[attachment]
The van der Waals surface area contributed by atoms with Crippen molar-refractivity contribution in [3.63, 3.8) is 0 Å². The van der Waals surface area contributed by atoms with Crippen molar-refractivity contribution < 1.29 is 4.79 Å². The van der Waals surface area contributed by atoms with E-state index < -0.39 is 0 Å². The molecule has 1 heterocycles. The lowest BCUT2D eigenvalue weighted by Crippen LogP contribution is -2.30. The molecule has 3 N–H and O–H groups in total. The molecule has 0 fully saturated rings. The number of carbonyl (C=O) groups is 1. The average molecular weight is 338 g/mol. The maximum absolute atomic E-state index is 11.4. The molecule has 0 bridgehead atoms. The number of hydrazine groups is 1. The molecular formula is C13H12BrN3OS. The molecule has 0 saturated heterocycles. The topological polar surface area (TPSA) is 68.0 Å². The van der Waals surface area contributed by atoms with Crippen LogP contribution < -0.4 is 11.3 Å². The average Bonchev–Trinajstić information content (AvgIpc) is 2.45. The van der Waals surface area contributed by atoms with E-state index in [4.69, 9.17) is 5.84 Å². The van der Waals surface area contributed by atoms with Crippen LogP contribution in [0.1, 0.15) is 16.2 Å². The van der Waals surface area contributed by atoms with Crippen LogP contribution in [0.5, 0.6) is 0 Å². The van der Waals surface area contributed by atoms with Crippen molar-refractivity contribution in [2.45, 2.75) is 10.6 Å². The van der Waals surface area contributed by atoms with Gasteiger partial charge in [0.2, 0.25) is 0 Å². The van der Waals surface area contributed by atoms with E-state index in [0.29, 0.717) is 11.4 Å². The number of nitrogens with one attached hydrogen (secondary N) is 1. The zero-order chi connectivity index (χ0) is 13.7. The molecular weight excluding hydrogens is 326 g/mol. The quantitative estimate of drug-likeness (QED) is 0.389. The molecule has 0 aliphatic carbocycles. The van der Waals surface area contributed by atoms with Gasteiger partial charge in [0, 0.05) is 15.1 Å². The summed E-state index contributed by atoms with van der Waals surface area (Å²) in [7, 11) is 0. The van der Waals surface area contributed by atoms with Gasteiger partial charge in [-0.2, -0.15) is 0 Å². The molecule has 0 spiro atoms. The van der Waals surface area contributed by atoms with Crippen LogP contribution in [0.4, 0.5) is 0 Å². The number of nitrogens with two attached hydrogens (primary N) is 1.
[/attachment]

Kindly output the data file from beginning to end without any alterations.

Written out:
The van der Waals surface area contributed by atoms with Crippen molar-refractivity contribution in [3.63, 3.8) is 0 Å². The van der Waals surface area contributed by atoms with Crippen molar-refractivity contribution < 1.29 is 4.79 Å². The van der Waals surface area contributed by atoms with E-state index < -0.39 is 0 Å². The molecule has 1 heterocycles. The lowest BCUT2D eigenvalue weighted by Crippen LogP contribution is -2.30. The molecule has 3 N–H and O–H groups in total. The molecule has 0 fully saturated rings. The number of carbonyl (C=O) groups is 1. The average molecular weight is 338 g/mol. The maximum absolute atomic E-state index is 11.4. The molecule has 0 bridgehead atoms. The number of hydrazine groups is 1. The molecular formula is C13H12BrN3OS. The molecule has 0 saturated heterocycles. The topological polar surface area (TPSA) is 68.0 Å². The van der Waals surface area contributed by atoms with Crippen LogP contribution < -0.4 is 11.3 Å². The average Bonchev–Trinajstić information content (AvgIpc) is 2.45. The van der Waals surface area contributed by atoms with E-state index in [4.69, 9.17) is 5.84 Å². The van der Waals surface area contributed by atoms with Crippen LogP contribution in [0.1, 0.15) is 16.2 Å². The van der Waals surface area contributed by atoms with Crippen LogP contribution in [0.5, 0.6) is 0 Å². The van der Waals surface area contributed by atoms with Crippen molar-refractivity contribution in [2.45, 2.75) is 10.6 Å². The van der Waals surface area contributed by atoms with Gasteiger partial charge in [0.2, 0.25) is 0 Å². The van der Waals surface area contributed by atoms with E-state index in [0.29, 0.717) is 11.4 Å². The number of nitrogens with one attached hydrogen (secondary N) is 1. The zero-order chi connectivity index (χ0) is 13.7. The molecular weight excluding hydrogens is 326 g/mol. The quantitative estimate of drug-likeness (QED) is 0.389. The molecule has 0 aliphatic carbocycles. The van der Waals surface area contributed by atoms with Gasteiger partial charge in [0, 0.05) is 15.1 Å². The summed E-state index contributed by atoms with van der Waals surface area (Å²) in [7, 11) is 0. The van der Waals surface area contributed by atoms with Gasteiger partial charge in [-0.2, -0.15) is 0 Å². The molecule has 0 spiro atoms. The van der Waals surface area contributed by atoms with Crippen LogP contribution in [0.4, 0.5) is 0 Å². The number of nitrogens with two attached hydrogens (primary N) is 1.